Photo: Christian Pondella/Red Bull Content Pool

Miles Daisher, BASE jumper and skydiver
Daisher has completed more BASE jumps than any other person on the planet (~4,520) and recently broke the world record for most human-powered BASE jumps in 24 hours (63).

“When I first started BASE jumping, in my logbook I wrote down three stunts that I really wanted to do. And I’ve done two. One of them was a rope-swing BASE jump. The other one was driving across a bridge on the top of a semi-truck then jumping off of that over the handrail. The ever elusive one? I would like to [skydive], swoop the top of an object, whether it be a bridge or a big cliff, and then as I clear the top cut away that parachute and then go back into freefall and open up my other parachute down below. I’d like to do it on the bridge in West Virginia [New River Gorge Bridge, Fayetteville] where Bridge Day happens every year.

“But the biggest one ever — and a lot of people think it’s impossible but I never think that anything’s impossible — would be to go to the moon and BASE jump off of a giant crater. People laugh and think that I’m out of my mind, but I’m honestly not kidding. [laughs] I’m really seriously looking into it.”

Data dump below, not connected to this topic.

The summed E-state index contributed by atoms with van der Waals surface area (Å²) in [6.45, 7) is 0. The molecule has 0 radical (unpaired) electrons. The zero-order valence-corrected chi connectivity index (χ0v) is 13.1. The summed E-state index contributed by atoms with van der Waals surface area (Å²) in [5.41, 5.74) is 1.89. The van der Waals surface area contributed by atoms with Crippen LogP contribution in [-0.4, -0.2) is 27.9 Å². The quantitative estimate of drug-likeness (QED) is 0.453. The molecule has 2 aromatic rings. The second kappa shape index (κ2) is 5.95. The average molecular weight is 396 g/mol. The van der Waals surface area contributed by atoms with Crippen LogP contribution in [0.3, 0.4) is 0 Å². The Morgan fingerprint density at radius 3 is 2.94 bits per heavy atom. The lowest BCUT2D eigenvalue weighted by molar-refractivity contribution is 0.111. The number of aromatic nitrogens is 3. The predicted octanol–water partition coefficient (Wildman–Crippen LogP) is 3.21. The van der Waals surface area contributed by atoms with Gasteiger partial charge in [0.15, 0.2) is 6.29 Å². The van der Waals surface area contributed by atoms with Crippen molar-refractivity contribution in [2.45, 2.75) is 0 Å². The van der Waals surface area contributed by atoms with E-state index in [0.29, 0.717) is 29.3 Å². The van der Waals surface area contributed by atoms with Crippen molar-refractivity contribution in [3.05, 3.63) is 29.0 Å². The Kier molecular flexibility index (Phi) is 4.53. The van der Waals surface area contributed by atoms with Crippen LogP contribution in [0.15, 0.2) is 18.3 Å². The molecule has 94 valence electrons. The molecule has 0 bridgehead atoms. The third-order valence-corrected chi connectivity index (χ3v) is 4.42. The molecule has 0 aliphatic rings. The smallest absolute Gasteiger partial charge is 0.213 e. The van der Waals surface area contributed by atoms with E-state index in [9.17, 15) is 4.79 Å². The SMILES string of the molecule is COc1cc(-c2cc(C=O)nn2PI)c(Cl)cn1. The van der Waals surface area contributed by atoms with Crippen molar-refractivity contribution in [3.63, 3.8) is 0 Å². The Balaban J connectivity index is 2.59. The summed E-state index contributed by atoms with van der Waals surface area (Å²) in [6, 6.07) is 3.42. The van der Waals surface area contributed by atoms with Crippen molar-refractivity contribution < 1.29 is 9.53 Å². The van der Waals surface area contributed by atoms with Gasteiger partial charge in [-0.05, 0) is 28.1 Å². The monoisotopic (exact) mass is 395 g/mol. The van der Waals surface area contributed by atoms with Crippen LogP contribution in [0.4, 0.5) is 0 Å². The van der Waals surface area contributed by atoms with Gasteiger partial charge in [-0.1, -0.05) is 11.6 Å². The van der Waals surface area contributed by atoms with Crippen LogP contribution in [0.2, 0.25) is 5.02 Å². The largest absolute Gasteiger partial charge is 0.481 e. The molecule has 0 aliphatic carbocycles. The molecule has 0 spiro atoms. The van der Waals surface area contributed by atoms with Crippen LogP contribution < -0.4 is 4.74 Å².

Bob Soven, wakeboarder
The decorated professional wakeboarder and Sanuk ambassador has been shredding since age two — a family affair with his older brother and fellow distinguished rider Phillip.

“A big trip I need to knock off the bucket list is a journey from Florida to the Bahamas on my jet ski. The furthest I have taken the ski is 10 miles offshore, but she’s ready for the near 90-mile run across. I have a GPS and fish finder already installed, just need a little luck and a solid window of calm water.”

Photo: Martín Hernandez, @slackermarteen

Heather Larsen, slackliner
One of the top highliners in the world, Larsen has crossed gaps from Boulder, Colorado to Jerusalem, where she balanced over the ruins of the Tower of David.